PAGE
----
Hehr: Yes. In June of 1990 a kilogram is going to cost somewhere between [$]24 and 29,000.
Tr. at 117; see also id. at 118. (Hehr's statements at the sentencing hearing, while contradictory of his own trial testimony, mirror the price data provided by Detective Gorecki at trial. Id. at 81.) For the reasons discussed above, Hehr's inconsistency is important. $117,000 corresponds to 5.85 kilograms if the price of cocaine were $20,000 per kilogram, but only from 4.04 to 4.875 kilograms if the price were between $24,000 and $29,000.8
Owing to the variance between Hehr's testimony at trial and at the sentencing hearing, as well as the fact that the district court clearly misapprehended the very trial testimony upon which it purported to rely, we cannot accept its factual finding that Duarte was responsible for 5 kilograms of cocaine. See United States v. Turner, 898 F.2d 705, 712 (9th Cir.) (sentencing determination based upon court's mistaken recollection of trial testimony is clearly erroneous), cert. denied, --- U.S. ----, 110 S. Ct. 2574, 109 L. Ed. 2d 756 (1990). We ordinarily give great deference to the court's judgment when it must choose between one of two inconsistent statements of fact in imposing sentence. See Buggs, 904 F.2d at 1080 (upholding district court's finding regarding amount of cocaine involved, where each witness testified as to a different amount). But when the court clearly relies upon one of two contradictory statements offered by a single witness, it should directly address the contradiction and explain why it credits one statement rather than the other.
In conclusion, we find that the district court's determination that the drug notes recorded transactions involving greater than 5 kilograms of cocaine is clearly erroneous. On remand, the government may again try to demonstrate that Duarte was responsible for over 5 kilograms. If it seeks a base offense level of 32, it must also demonstrate, in accordance with this opinion, that the transactions recorded in the drug notes were part of the same course of conduct as the Milwaukee conspiracy.
* * * * * *
For the foregoing reasons, Duarte's conviction is AFFIRMED, his sentence is VACATED, and the case REMANDED for resentencing.
Duarte also concedes that if we uphold his conspiracy conviction, we must also uphold the possession conviction pursuant to Pinkerton v. United States, 328 U.S. 640, 66 S. Ct. 1180, 90 L. Ed. 1489 (1946). App.Br. at 8 n. 2
Although the detectives remained in the hallway, two members of the tactical enforcement unit entered the room to determine whether any other suspects were present. Duarte did not challenge this warrantless entry at trial, and does not do so here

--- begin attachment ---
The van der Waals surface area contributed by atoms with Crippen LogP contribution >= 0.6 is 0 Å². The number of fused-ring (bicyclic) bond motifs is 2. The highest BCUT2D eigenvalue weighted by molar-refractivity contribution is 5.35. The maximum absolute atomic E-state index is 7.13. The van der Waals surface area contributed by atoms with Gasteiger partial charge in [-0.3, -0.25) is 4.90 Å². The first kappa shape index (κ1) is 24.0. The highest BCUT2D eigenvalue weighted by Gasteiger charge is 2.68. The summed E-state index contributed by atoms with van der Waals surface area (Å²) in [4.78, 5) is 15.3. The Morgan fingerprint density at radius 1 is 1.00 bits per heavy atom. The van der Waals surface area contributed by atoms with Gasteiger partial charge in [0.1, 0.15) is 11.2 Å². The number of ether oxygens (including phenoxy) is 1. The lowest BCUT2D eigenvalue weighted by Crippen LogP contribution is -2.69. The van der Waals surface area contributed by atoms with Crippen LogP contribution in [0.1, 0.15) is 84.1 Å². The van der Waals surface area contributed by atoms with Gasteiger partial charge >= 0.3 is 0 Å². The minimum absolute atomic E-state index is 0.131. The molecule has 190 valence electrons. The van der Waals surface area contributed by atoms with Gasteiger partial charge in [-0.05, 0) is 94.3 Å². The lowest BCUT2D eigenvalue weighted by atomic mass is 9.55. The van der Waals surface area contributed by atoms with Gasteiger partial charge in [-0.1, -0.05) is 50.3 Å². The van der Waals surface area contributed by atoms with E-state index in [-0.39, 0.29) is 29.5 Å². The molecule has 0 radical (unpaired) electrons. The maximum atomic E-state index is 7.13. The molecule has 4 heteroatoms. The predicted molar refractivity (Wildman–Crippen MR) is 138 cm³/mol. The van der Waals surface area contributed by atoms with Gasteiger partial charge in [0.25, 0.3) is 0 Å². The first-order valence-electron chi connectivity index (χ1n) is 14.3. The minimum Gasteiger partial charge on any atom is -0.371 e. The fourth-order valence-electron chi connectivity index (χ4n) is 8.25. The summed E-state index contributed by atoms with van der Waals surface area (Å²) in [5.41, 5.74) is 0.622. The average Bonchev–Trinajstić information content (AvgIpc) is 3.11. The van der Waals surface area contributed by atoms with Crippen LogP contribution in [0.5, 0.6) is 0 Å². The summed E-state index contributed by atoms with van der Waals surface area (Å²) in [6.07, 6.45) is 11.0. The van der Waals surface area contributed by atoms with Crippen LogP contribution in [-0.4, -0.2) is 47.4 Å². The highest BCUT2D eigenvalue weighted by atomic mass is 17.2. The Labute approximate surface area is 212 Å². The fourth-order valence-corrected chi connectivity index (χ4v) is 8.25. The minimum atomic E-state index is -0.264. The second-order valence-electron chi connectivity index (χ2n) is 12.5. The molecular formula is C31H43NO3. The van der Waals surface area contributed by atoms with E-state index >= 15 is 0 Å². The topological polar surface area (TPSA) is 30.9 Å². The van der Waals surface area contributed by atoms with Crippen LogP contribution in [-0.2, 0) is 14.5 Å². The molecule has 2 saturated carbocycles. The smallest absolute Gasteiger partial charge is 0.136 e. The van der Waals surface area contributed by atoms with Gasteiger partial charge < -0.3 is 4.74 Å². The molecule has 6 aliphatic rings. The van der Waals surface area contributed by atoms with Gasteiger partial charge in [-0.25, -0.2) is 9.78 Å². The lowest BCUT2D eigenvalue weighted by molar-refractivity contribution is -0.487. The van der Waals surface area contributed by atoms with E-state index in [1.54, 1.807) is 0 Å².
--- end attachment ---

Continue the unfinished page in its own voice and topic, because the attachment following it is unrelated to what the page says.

Hehr testified, in part, as follows:
[Y]ou have got 70 equals, the word sinta, and then 70 sinta at 850 and then the number 59,500 below it. Well, 70 ounces of cocaine were going for $850 an ounce. If you multiply 70 ounces times 850, the answer is going to be 59,500.
Tr. at 130.
Plausible alternate inferences are available; Duarte claims that "beepers are also commonly used by law-abiding citizens--including music agents." App.Br. at 11. While this is certainly the case, we must, on a sufficiency of the evidence appeal, examine the evidence in the light most favorable to the government, drawing all reasonable inferences in its favor
Duarte attempts to deflate the probative value of his unconvincing answers by claiming that his limited knowledge of English prevented him from understanding or adequately responding to the questions posed by Gorecki. App.Br. at 11. The jury, however, apparently chose not to believe Duarte, and we cannot revisit the question here
Such a statement is, of course, unnecessary if the base offense level corresponds to the amount of drugs charged in the indictment. Since the jury, in convicting, finds the relevant alleged facts proven beyond a reasonable doubt, it would be redundant for the sentencing judge to examine the same facts under the less demanding preponderance of the evidence standard
At the sentencing hearing, the court stated:
[T]he law is clear that when you are dealing with a drug situation, a conspiracy situation, the totality of the cocaine involved is what determines the dimensions of the base offense level....
Now, the Court here is faced with a case where I have to draw inferences from those things which were adduced at the trial, and it was a short trial. There was not a lot of physical evidence. And you've heard a little bit of the explanation which was considerably more detailed and was very convincing, I thought, at the trial of Agent Hehr. And I also would note that a pager is consistent with heavy dealing in cocaine. I would note that there was a reference during the trial to the number of trips that this man had taken from New York to this area and the Chicago area.... Therefore, the Court ... would decline to change the base offense level which as calculated in the presentence report investigation was 32.
Sentencing Tr. at 20-21.
We are rather troubled that the government, in the portion of its brief urging us to uphold Duarte's sentence, alerted us to Gorecki's trial testimony and Hehr's testimony at the sentencing hearing, but not to Hehr's contradictory trial testimony. Resp. Br. at 14-15